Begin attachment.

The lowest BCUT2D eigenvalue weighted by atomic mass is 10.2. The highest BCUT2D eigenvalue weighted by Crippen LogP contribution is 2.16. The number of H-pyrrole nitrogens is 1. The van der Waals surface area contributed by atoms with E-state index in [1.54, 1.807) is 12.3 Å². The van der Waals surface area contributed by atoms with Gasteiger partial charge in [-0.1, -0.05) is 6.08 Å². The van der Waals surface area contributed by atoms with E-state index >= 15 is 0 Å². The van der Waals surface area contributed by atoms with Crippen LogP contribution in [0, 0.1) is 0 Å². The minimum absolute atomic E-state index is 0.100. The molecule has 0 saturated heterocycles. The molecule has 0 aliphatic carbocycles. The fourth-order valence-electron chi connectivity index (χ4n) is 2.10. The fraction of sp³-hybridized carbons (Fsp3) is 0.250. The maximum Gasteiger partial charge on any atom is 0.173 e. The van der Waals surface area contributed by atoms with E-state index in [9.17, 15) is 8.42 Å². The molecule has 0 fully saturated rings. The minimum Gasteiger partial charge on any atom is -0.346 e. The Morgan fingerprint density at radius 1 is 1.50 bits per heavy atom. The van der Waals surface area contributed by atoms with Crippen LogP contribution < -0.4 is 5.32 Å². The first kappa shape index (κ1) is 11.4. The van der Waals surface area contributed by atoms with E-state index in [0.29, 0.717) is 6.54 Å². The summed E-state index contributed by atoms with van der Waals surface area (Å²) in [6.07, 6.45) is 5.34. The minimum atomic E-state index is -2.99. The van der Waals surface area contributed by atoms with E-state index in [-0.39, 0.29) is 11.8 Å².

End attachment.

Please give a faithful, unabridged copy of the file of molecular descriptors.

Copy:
The lowest BCUT2D eigenvalue weighted by atomic mass is 10.2. The highest BCUT2D eigenvalue weighted by Crippen LogP contribution is 2.16. The number of H-pyrrole nitrogens is 1. The van der Waals surface area contributed by atoms with E-state index in [1.54, 1.807) is 12.3 Å². The van der Waals surface area contributed by atoms with Gasteiger partial charge in [-0.1, -0.05) is 6.08 Å². The van der Waals surface area contributed by atoms with E-state index >= 15 is 0 Å². The van der Waals surface area contributed by atoms with Crippen LogP contribution in [0, 0.1) is 0 Å². The minimum absolute atomic E-state index is 0.100. The molecule has 0 saturated heterocycles. The molecule has 0 aliphatic carbocycles. The fourth-order valence-electron chi connectivity index (χ4n) is 2.10. The fraction of sp³-hybridized carbons (Fsp3) is 0.250. The maximum Gasteiger partial charge on any atom is 0.173 e. The van der Waals surface area contributed by atoms with E-state index in [9.17, 15) is 8.42 Å². The molecule has 0 fully saturated rings. The minimum Gasteiger partial charge on any atom is -0.346 e. The Morgan fingerprint density at radius 1 is 1.50 bits per heavy atom. The van der Waals surface area contributed by atoms with Crippen LogP contribution < -0.4 is 5.32 Å². The first kappa shape index (κ1) is 11.4. The van der Waals surface area contributed by atoms with E-state index in [0.29, 0.717) is 6.54 Å². The summed E-state index contributed by atoms with van der Waals surface area (Å²) in [6.07, 6.45) is 5.34. The minimum atomic E-state index is -2.99. The van der Waals surface area contributed by atoms with E-state index in [-0.39, 0.29) is 11.8 Å².